MONTBÉLIARD: (Doubs département, Franch-Comté, Bourgogne) see HEGENHEIM and Besançon Print
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Also spelled Montbélliard. This commune in the Doubs département in eastern France with a population of 27,500 is one of the two sous-préfectures of the département. Mentioned first in 985 as Mons Beliardae, it became a county of the Holy Roman Empire in the 11th century and has been for centuries one of the few Protestant (specifically Lutheran) enclaves in France. The town is primarily known for automobile manufacturing. Synagogue at Rue de la Synagogue, 25200 MONTBELIARD. Président: M. Patrick Bernheim. 31, rue Guynemer - 25200 MONTBELIARD, Tél 01-47-20-82-12 à Paris. Burials may be in Hegenheim. This ancient province of France, also called "Haute-Bourgogne" or "Comté de, Bourgogne" is now divided into the départements of Haute-Saône, Doubs, and Jura. L little mention of Jews in Franche-Comté before the thirteenth century is found. Not until Philip Augustus drove them out of France at the end of the twelfth century and at the time of the wars of Méranie, did they begin to settle here and very soon attracted the suspicion of the clergy. Scarcely half a century after their arrival, a new sect came into existence, called "Judaizing Christians" because they observed Saturday instead of Sunday and refused baptism. The general Council of Lyons (1245) took action against these heretics; and the Bishop of Besançon was asked to watch over Jewish propaganda and to compel every Jew in his diocese to wear a badge. Twenty years, later Pope Clement IV addressed a bull to Jean de Chalon (the "Sire de Salins," who was almost incontestably master of the county of Burgundy) to incite his zeal against the Vaudois and Judaizing Christians. The diocesan statutes contained clauses forbidding Christians to engage Jewish servants (especially nurses, because [purportedly] they taught children to hate the Christian religion). The clergy kept Jews at a distance from ecclesiastical domains; for instance, the curé of Luxeuil changed the day of the hay market to Saturday to prevent the Jews from taking part in it. The nobles, however, made advances to them, partly perhap, because the Jews were an important source of revenue. Jean I de Vergy, Sire of Champlitte and Autrey, took the Jews under his special protection, gave them safe-conducts, and even released them from statute labor, from paying tolls, from the riding-tax, and from other imposts. The members of each organized community paid an annual tax, varying from twenty to one hundred sols. Continually at strife with one another or with the King of France or even with the Emperor of Germany, most of the nobles of Franche-Comté were in debt and needed Jewish money. About 1296, Jews furnished money to Chalon-Arlay and the Count of Montbéliard to support them in their struggle with Philip the Fair. At this time, the material condition of the Jews appears to have been fairly prosperous since they had open accounts at Vesoul, Besançon, Gray, Salins, etc. Many of the nobles pawned their domains with the Jews. Thus, the market-town of Marnay, which belonged to the important family of Chalon, was given over to the Jews of Dôle and Villars for five years. One rich Jew of Vesoul, Elias or Helyon, was the creditor of the greatest nobles of Franche-Comté. Vesoul was a center for money-changers and must have contained a large contingent of Jews. A beautiful synagogue stood in the center of the town and was still in existence in the sixteenth century, as was the house of Helyon. The general expulsion of Jews in 1306 does not appear to have affected those in Bourgogne, though their commerce received a blow from which it never recovered. But soon the Jews of Franche-Comté also were forced into exile; they and the lepers were accused of poisoning the wells. Their goods were confiscated. The house of Helyon was given by Queen Jeanne, wife of Philip the Tall, to a lady of her suite, who sold it at the death of the queen and built a chapel with the proceeds. Most of the exiles went to Besançon, at that time an imperial city, thus escaping the authority of the King of France. It is possible that a certain number were allowed to remain on relinquishing their claims to the debts due them. But the exiles soon returned to Franche-Comté. In 1331, at the death of Queen Jeanne, the county of Burgundy passed into the hands of Duke Eudes, but the queen's will caused dissatisfaction; and all the barons arose against him. He had need of the Jews, and recalled them. The account of expenditures in 1332-33 shows that their number was increased by thirty-two families. In 1348, however, the Black Death broke out. The Jews of Franche-Comté were expelled after impound of their property. From October 28 to 30, they proceeded to arrest the Jews of the bailiwick of Amont (Haute-Saôte) and to take an inventory of their possessions; but the revenue département, which wished to refill its empty treasury, was disappointed. Certain Jews of Vesoul, Symon, Rubininer, and Hebrelin escaped, but were recaptured and imprisoned. Some of them were hidden. Finally, after about one hundred days of imprisonment and everything that could be found was taken from them, the ducal treasury received a net increase of 494 florins. On Jan. 27, 1349, furnished with a safe-conduct, the Jews were driven out of the county of Burgundy and escorted as far as Montbozon. A short time afterward, the Jews of Doubs, Jura, and Montbéliard were ordered to leave within five months. It is doubtful whether this decree was ever executed because in 1355 the Archbishop of Besançon renewed the ordinance against the employment of Christian servants. From this time on, there is little mention of Jews. In 1360, Manasseh of Vesoul, who negotiated the return of the Jews to France at this time, settled in Paris where he became steward to the king. In 1374 the Jews were driven out of Salins. On Nov. 21, 1384, Philip the Bold regulated the status of the Jews. He permitted fifty-two families to settle in the towns of his domain on payment of an entrance fee and an annual tax. He fixed the rate of interest; henceforth a Jew was to be believed on his oath and the evidence of a single apostate was declared invalid. The leaders of the Jews were called "masters of law". The Jewish cemetery was separated from the others. A noble of the court was instituted guardian of the Jews. The general expulsion of the Jews from France in 1394 put an end to their presence in Franche-Comté. Israel Lévi proved that a certain number of well-known rabbis lived in this province in the first half of the fourteenth century, e.g, Joseph b. Jacob Tournoy and Joseph de Musidan. Synagogue photos is at http://www.viejuive.com/associations/communautes/metz.htm.  [January 2008]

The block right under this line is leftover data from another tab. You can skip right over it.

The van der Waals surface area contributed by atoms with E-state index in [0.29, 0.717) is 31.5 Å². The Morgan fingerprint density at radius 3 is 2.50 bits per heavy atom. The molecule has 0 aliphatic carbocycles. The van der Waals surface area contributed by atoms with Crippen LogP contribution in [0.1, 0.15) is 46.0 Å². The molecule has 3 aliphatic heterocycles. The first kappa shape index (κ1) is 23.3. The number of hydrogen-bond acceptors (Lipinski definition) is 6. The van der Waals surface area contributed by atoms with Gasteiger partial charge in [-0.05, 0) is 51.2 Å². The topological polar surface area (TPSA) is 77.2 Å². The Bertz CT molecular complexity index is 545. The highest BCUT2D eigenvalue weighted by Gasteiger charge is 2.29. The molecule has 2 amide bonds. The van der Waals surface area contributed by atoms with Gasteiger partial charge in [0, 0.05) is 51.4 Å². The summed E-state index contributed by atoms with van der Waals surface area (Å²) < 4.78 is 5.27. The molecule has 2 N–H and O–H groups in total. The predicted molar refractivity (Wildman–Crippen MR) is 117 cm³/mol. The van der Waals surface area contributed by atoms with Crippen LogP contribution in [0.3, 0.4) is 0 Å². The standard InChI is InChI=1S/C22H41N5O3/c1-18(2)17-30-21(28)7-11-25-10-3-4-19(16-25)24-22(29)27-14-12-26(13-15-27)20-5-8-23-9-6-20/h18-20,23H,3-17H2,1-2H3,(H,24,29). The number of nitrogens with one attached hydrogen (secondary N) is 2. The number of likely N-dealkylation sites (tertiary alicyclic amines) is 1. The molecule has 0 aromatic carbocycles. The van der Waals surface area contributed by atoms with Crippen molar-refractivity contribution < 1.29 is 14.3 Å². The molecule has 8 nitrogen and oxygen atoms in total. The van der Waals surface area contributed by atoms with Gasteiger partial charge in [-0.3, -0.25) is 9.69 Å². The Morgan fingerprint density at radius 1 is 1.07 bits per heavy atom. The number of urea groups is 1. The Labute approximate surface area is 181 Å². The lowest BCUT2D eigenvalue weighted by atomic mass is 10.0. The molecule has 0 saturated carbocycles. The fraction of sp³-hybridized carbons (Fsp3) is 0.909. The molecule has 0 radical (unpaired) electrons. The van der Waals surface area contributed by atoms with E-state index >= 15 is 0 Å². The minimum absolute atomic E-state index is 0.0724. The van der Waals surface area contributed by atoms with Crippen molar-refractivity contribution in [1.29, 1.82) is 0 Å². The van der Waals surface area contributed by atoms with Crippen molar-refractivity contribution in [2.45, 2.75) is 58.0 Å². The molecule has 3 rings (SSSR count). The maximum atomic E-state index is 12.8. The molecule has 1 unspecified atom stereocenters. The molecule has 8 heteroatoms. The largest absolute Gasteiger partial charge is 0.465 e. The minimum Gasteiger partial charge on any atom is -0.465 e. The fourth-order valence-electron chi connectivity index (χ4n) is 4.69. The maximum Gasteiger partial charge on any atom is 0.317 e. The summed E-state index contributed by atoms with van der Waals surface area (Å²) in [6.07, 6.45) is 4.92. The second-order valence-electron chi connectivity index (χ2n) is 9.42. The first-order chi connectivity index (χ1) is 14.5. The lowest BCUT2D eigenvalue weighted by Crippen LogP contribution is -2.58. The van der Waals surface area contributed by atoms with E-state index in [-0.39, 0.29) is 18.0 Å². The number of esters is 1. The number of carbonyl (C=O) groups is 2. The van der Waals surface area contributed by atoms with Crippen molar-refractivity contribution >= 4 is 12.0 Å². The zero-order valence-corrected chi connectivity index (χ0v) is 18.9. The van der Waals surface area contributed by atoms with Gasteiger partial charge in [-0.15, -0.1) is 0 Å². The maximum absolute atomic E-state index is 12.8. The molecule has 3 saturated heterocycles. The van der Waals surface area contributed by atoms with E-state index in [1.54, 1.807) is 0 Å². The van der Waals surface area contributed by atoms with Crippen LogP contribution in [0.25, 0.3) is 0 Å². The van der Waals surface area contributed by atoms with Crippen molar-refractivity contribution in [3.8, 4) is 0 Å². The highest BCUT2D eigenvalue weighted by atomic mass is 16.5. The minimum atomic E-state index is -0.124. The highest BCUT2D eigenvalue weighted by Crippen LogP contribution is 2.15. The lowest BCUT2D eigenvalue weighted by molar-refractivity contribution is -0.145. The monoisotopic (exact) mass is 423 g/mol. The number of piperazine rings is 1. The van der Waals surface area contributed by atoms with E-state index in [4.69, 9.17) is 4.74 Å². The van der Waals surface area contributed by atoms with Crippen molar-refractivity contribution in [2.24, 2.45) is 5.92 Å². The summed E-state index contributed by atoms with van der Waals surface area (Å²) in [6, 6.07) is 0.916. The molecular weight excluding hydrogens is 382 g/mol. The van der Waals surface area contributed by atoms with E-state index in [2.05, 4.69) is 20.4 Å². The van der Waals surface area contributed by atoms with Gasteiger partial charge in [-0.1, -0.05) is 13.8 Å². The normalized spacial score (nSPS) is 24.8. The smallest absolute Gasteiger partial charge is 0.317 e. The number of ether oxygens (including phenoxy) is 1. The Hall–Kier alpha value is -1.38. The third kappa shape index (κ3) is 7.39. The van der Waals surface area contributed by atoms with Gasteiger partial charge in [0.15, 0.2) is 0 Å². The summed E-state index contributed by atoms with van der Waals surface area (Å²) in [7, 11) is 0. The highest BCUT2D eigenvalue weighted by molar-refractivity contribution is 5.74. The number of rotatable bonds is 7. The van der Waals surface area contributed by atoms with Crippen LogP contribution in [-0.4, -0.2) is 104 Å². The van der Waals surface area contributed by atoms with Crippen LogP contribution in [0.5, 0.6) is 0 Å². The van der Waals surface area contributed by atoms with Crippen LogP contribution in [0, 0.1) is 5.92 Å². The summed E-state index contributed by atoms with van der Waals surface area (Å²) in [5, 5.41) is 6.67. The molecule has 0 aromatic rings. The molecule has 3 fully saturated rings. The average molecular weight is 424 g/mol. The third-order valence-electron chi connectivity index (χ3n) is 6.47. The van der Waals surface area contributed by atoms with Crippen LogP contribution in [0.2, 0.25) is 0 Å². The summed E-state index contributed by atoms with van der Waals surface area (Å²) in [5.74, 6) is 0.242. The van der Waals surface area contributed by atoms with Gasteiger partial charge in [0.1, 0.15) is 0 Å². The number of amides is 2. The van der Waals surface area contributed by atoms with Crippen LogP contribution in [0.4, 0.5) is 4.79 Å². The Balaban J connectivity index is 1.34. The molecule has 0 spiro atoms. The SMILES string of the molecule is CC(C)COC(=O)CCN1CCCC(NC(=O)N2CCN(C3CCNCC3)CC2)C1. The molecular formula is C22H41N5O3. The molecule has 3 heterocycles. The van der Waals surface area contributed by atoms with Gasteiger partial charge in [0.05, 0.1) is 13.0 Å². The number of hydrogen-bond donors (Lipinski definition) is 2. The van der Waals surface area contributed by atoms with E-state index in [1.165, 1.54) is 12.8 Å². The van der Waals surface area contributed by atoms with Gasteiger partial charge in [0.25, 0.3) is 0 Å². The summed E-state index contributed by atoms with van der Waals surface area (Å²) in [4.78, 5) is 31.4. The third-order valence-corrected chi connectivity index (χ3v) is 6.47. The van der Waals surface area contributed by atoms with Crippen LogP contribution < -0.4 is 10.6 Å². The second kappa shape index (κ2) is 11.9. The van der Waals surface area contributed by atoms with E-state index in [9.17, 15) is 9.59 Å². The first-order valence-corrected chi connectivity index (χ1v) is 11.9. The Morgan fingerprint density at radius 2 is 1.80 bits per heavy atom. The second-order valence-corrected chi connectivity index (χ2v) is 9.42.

Lombard Village: Jean I de Chalon-Arlay established a Jewish colony near his château in the village of Lombard. There is still an ancient cemetery in this vicinity in which the skeletons are found face downward, a tradition recognized as the old Jewish cemetery.

 

1384 Jewish Cemetery: A separate Jewish cemetery was established.